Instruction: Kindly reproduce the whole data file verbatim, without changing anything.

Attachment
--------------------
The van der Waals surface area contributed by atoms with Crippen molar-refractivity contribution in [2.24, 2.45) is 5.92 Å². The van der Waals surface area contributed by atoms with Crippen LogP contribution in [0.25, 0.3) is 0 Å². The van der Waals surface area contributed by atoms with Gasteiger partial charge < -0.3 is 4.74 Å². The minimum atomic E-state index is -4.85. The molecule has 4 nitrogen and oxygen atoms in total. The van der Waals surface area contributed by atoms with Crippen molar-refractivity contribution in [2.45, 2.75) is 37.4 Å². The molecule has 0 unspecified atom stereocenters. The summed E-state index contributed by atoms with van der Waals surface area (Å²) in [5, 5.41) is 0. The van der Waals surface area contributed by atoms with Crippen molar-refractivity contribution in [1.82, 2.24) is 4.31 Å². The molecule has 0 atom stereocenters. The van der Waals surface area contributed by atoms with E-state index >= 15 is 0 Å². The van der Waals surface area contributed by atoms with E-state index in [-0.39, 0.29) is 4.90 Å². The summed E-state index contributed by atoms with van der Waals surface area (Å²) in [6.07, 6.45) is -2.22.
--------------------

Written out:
The van der Waals surface area contributed by atoms with Crippen molar-refractivity contribution in [2.24, 2.45) is 5.92 Å². The van der Waals surface area contributed by atoms with Crippen LogP contribution in [0.25, 0.3) is 0 Å². The van der Waals surface area contributed by atoms with Gasteiger partial charge < -0.3 is 4.74 Å². The minimum atomic E-state index is -4.85. The molecule has 4 nitrogen and oxygen atoms in total. The van der Waals surface area contributed by atoms with Crippen molar-refractivity contribution in [2.45, 2.75) is 37.4 Å². The molecule has 0 unspecified atom stereocenters. The summed E-state index contributed by atoms with van der Waals surface area (Å²) in [5, 5.41) is 0. The van der Waals surface area contributed by atoms with Crippen molar-refractivity contribution in [1.82, 2.24) is 4.31 Å². The molecule has 0 atom stereocenters. The van der Waals surface area contributed by atoms with E-state index >= 15 is 0 Å². The van der Waals surface area contributed by atoms with E-state index in [-0.39, 0.29) is 4.90 Å². The summed E-state index contributed by atoms with van der Waals surface area (Å²) in [6.07, 6.45) is -2.22.